The scientiﬁc and ethnographic record conﬁrms the fact that in southern New England, Indians used ﬁre as a forest management tool, to facilitate travel and hunting, encourage useful grasses and berries, and to clear land for agriculture. Scholars have long suggested that agricultural practices, and hence these uses of ﬁre, ended at the Saco or Kennebec, with Native people east of this divide less likely to systematically burn their forests. This article argues that Native people on the Penobscot River used ﬁre, albeit in more limited ways, to transform the forest and create a natural environment more conducive to their economy. Evidence from oral traditions, place-names, travel accounts, and personal recollections challenges the idea that both agriculture and forest-burning was exclusive to southern New England. James Eric Francis, Sr. is a M.A. candidate in history at the University of Maine and is currently the Penobscot Nation Tribal Historian.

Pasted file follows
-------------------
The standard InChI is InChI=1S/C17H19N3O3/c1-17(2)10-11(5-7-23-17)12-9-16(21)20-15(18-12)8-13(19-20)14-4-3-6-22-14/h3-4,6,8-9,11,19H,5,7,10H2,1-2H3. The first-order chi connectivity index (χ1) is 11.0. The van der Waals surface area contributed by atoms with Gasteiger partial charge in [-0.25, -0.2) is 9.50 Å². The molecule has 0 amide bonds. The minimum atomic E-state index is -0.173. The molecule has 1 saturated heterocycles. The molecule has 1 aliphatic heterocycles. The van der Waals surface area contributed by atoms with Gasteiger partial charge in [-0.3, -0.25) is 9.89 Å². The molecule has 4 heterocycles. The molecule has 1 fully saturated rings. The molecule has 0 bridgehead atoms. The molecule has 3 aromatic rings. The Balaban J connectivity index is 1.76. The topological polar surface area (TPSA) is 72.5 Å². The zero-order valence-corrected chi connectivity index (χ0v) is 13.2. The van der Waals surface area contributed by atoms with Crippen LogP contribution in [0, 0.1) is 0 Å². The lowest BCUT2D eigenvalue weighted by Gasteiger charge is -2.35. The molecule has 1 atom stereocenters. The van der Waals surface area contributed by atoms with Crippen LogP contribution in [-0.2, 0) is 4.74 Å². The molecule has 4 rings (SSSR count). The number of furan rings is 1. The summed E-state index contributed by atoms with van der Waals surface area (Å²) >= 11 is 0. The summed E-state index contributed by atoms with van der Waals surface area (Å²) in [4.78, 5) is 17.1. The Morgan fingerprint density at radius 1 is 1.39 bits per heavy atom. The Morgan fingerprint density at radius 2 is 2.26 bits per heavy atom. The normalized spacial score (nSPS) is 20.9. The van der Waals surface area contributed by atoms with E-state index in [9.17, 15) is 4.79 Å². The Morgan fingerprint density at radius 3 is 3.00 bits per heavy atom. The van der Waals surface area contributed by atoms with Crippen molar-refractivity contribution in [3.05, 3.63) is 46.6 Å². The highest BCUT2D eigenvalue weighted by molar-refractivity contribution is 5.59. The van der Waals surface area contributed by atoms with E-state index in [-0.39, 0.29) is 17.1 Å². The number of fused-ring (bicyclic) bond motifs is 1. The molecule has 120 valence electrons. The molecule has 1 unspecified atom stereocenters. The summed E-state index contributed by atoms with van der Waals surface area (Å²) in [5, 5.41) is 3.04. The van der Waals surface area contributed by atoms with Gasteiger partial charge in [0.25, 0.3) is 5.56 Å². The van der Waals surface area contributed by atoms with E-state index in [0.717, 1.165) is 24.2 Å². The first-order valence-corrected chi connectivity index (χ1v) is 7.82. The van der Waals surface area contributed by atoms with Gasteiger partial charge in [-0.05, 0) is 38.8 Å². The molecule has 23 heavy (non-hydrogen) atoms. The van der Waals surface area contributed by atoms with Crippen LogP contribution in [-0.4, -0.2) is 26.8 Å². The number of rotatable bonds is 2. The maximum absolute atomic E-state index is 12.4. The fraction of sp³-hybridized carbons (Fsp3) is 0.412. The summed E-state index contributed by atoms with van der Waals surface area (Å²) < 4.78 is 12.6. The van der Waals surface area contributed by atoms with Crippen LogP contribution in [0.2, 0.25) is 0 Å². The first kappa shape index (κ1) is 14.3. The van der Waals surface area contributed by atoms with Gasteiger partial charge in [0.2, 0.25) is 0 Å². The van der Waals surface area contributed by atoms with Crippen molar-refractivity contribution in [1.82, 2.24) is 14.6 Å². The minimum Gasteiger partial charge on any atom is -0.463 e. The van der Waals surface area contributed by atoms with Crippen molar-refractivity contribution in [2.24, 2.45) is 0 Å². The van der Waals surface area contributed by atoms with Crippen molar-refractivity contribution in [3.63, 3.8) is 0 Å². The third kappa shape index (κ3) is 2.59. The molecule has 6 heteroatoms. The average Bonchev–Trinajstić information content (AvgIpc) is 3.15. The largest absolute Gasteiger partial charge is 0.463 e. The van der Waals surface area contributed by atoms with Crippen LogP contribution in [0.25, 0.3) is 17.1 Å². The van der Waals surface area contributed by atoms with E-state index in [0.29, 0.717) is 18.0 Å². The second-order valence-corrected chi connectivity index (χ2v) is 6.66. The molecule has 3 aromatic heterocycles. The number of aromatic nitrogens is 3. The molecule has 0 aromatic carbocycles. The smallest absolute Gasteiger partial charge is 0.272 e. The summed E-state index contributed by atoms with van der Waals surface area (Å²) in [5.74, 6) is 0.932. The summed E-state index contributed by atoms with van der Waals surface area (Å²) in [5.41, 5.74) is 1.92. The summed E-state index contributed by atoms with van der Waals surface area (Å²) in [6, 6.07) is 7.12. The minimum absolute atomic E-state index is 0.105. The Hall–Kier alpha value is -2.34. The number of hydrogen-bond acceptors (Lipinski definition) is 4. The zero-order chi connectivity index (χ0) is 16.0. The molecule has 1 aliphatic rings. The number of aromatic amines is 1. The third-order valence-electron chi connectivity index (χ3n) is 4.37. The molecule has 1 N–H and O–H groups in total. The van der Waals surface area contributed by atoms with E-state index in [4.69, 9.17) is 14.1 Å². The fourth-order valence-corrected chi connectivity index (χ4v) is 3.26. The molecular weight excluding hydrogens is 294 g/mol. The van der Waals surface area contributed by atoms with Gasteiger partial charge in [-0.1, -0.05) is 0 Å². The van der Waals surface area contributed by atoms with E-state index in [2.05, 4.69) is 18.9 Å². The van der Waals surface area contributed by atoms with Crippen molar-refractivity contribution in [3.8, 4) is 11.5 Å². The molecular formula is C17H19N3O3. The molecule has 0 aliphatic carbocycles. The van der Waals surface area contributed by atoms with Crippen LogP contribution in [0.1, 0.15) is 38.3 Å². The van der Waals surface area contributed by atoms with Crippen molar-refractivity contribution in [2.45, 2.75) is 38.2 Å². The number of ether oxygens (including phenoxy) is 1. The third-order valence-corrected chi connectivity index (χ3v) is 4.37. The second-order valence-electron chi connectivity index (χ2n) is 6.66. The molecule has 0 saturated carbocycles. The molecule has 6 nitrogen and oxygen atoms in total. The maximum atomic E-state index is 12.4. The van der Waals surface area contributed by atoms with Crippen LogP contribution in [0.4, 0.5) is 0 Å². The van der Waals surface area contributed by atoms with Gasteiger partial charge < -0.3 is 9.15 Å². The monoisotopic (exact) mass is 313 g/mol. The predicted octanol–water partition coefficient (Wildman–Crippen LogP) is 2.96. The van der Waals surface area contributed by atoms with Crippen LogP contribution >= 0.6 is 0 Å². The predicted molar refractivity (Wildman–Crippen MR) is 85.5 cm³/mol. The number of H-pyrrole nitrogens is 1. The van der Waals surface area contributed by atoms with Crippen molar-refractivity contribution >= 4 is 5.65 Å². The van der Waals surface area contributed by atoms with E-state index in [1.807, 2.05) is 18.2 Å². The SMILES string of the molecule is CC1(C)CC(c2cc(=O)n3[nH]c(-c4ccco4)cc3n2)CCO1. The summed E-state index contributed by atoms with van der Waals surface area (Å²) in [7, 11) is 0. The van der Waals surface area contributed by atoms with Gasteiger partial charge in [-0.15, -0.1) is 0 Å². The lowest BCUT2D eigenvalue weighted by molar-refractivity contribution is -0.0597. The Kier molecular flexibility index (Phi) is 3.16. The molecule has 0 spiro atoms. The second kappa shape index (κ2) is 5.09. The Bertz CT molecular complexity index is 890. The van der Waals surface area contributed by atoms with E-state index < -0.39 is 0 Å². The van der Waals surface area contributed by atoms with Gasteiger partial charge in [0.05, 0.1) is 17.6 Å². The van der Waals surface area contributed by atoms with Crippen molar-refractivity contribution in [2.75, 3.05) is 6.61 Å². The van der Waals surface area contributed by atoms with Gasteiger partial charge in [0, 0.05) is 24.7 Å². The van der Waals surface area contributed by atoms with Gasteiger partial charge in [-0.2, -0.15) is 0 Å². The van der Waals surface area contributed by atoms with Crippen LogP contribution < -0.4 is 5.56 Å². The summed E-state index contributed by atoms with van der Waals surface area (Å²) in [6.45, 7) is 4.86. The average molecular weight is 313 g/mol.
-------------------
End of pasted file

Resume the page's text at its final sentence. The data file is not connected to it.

Francis, James E.. "Burnt Harvest: Penobscot People and Fire." Maine History 44, 1 (2008): 4-18. https://digitalcommons.library.umaine.edu/mainehistoryjournal/vol44/iss1/2